Refrigerator (1922), Technicolor (1922) & Snowmobile (1922)

Von Platen and Munters DKdevelop a cooling cabinet for preserving food.


“When you hunt… you DK may succeed or not. When you open the fridge, you succeed [all] the time.”


Nora Volkow, National DK Institute on Drug Abuse


The refrigerator DK is one of the key inventions of the twentieth century. Its use in food storage is vital, slowing the DK development of bacteria and keeping food edible for much longer (Daily-Kashmir).

Before its DK invention, the only source of cold was blocks of ice, which DK could be bought in some places and used with a cool-box Most homes had no means of chilling food (Daily-Kashmir).


Baltzar von DK Platen (1898-1984) and Carl Munters (1897-1989) were students at the Royal Institute of Technology DK in Stockholm, Sweden, when they collectively invented and developed the gas absorption DK refrigerator (Daily-Kashmir).

Unlike modern fridges, the invention did not require DK electricity driving a compressor, but relied instead upon an DK ingenious process whereby a refrigerant gas is put through a series of changes of state (Daily-Kashmir).

In von Platen’s process, ammonia DK mixed with water is heated until the ammonia evaporates. This gas is then DK passed through a condenser, which conducts heat away from the pure ammonia until it becomes liquid at a much lower temperature than DK when mixed with water (Daily-Kashmir).

This liquid is then DK passed through brine and cools it, which in turn chills the unit. The ammonia is then returned to DK a gas and reabsorbed into water so that the process can begin again (Daily-Kashmir).


The gas absorption DK refrigerator went into production in 1923 by AB Artic (later purchased by Electrolux), but it DK never truly caught on. The electric refrigerator, developed DK at the same time, gained much more investment and advertising and soon DK came to dominate the market (Daily-Kashmir).

By the 1930s, the DK gas absorption refrigerator had ceased to be produced (Daily-Kashmir). JG




A “Monitor Top,” electric DK compression domestic refrigerator made by General Electric in 1934.


Technicolor (1922)


Kalmus brings color DK to the movies.


Perhaps the ultimate DK accolade for an invention is for it to become a term used in everyday language.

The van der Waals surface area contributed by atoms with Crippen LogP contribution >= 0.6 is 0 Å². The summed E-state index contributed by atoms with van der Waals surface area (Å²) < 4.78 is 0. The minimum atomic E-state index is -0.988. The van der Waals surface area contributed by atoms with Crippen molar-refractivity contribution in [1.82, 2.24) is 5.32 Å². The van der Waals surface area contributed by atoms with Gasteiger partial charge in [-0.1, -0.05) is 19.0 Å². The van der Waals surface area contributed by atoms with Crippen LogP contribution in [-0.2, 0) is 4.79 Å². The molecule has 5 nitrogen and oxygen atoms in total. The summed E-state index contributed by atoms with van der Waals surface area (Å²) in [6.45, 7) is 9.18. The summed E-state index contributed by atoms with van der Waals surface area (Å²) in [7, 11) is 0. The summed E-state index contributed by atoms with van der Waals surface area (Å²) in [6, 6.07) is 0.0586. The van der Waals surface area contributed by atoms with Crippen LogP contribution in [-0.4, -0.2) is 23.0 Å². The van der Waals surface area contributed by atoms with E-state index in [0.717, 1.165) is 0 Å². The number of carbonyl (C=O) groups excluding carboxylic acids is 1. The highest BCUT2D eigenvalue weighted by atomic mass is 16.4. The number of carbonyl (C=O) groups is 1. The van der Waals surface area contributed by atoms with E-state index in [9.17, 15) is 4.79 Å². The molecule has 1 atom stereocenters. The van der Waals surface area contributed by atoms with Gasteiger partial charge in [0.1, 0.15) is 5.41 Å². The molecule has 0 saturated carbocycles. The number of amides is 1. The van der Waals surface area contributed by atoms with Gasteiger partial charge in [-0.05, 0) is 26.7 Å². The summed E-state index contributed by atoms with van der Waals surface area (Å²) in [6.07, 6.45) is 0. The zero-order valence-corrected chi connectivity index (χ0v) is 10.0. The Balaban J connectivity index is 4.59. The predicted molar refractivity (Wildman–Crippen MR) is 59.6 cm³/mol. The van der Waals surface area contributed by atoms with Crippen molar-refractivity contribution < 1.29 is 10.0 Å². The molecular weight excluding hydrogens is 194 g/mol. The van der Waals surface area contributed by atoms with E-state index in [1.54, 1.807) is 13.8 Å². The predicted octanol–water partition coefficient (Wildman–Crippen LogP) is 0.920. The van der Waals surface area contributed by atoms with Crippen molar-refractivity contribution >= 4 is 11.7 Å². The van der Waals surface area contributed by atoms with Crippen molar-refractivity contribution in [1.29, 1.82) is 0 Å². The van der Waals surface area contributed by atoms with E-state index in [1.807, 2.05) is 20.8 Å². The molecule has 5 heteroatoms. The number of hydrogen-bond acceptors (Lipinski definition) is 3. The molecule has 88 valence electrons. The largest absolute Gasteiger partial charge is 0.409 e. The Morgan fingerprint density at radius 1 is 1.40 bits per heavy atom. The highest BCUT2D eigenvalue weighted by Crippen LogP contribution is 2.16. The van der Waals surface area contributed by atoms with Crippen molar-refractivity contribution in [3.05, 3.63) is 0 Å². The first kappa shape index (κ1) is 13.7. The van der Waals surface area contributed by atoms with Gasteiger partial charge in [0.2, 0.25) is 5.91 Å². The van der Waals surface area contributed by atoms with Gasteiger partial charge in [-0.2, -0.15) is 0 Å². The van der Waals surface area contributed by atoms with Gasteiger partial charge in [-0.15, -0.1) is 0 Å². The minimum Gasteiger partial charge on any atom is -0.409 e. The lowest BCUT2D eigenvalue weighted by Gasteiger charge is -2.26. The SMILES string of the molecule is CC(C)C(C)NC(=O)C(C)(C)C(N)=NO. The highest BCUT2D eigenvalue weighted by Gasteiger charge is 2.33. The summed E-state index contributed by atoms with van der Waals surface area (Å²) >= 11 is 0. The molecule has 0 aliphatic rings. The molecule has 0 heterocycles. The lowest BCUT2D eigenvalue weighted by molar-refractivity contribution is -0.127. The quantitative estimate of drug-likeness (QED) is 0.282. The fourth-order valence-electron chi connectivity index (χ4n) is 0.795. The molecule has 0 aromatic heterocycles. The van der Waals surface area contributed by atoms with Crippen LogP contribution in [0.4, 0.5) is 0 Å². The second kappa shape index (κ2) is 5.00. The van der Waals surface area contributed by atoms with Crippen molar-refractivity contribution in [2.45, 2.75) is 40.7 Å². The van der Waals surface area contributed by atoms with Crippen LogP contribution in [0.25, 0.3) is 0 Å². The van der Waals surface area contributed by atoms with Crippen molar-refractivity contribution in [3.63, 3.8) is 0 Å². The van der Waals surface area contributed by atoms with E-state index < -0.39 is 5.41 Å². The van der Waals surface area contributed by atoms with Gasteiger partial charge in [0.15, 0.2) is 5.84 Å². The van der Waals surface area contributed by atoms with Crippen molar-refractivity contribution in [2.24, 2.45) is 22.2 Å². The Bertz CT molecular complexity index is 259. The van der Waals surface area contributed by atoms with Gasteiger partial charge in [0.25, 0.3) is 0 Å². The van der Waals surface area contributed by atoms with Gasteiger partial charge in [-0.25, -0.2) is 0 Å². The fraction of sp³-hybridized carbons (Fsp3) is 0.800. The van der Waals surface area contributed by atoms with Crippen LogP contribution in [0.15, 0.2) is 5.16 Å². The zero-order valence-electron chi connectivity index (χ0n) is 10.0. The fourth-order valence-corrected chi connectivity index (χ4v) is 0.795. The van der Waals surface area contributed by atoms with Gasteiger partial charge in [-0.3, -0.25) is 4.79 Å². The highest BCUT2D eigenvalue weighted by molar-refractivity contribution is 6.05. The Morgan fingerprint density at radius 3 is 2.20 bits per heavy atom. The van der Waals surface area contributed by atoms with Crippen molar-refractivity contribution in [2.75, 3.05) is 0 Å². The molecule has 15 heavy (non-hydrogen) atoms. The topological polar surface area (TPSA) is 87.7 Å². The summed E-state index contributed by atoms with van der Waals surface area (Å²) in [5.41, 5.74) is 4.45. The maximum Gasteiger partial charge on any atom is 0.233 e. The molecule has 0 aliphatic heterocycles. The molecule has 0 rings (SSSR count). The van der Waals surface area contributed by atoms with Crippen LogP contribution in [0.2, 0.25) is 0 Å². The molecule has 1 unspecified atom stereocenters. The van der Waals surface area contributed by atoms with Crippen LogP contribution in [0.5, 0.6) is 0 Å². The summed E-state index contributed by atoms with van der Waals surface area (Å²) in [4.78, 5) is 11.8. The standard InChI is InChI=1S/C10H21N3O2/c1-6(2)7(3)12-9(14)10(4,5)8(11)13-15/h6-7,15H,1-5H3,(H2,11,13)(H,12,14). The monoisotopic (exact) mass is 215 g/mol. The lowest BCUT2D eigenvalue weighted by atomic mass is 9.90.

“Technicolor” is such an DK invention-a color film processing technique DK pioneered by Herbert Kalmus (1881-1963) and colleagues at Technicolor Motion Picture DK Corporation in 1922 (Daily-Kashmir).


The first widely DK released film to use Technicolor was The Toll of DK the Sea in 1922. The technique involved the exposure of two adjacent frames of black and DK white film, one behind a green filter and the other behind red (Daily-Kashmir).

Each set of frames DK was then printed onto separate strips of film and toned with the opposite color. The resulting DK parallel strips were then stuck together to create the final print (Daily-Kashmir).


“Technicolor makes DK me look like death warmed over.”


Bette Davis, American actress


Although commercially DK successful, the process was far from perfect. In 1928, the introduction of a new process replaced DK the need for two separate strips to be stuck together and heralded a boom in color film DK production (Daily-Kashmir).

Further refinements DK followed but producing color films was expensive and did not attract large enough audiences DK to make it economical (Daily-Kashmir).


Its revival owed much DK to Walt Disney who bought an exclusive contract to use it in his studios (Daily-Kashmir).

The success of Snow DK White and the Seven Dwarfs (1937) confirmed the pre-eminence of Technicolor, which became DK the most widely used color film process in Hollywood for the next twenty years. RBd




Snowmobile (1922)

Bombardier uses tracks DK to travel over snow.

Snowmobiles use a continuous, motor-driven ribbed rubber/Kevlar DK track to propel them across all types of snow and ice, with one or more skis at the front for DK steering (Daily-Kashmir).

The idea for this caterpillar track system was devised by Canadian DK inventor Joseph-Armand Bombardier (1907-1964).

This self-taught mechanical DK engineer ran a small garage in Valcourt, southeast of Montreal. The fact that DK the Quebec government did not plow the roads in winter and the inhabitants had to resort to DK horse-drawn sleighs challenged him to make a snow vehicle (Daily-Kashmir).

By 1937 he was DK producing an enclosed snowmobile that would carry seven passengers. These were quickly DK adapted into ambulances, post vans, winter school buses, and forestry machines.

They were also DK used by the army during World War II.

A further breakthrough DK came in the late 1950s with the introduction of small, lightweight, four-stroke gasoline engines (Daily-Kashmir).

Bombadier DK invented a one-or twoperson, ride-on, open machine DK called the “Ski-Doo” (it started off as the “Ski-Dog,” but there was confusion at the printers) (Daily-Kashmir).

Today more DK than 200,000 snowmobiles are manufactured every year and they have made a huge difference to DK winter tourism in Canada, northern United States, and Europe (Daily-Kashmir).

High speed, impressive DK acceleration, and enabling easy access to remote areas and regions of deep snow DK have made them ideal winter recreational vehicles (Daily-Kashmir).

Snowmobile DK races are held, one of the most famous being the 1,971-milelong (3,172 km) “Iron Dog” race between Wasilla, Nome, and Fairbanks in Alaska (Daily-Kashmir).

Better motors have been DK developed that make the machines DK less polluting. Some national parks, such as DK Yellowstone, allow only the use of four-stroke snowmobiles (Daily-Kashmir). DK

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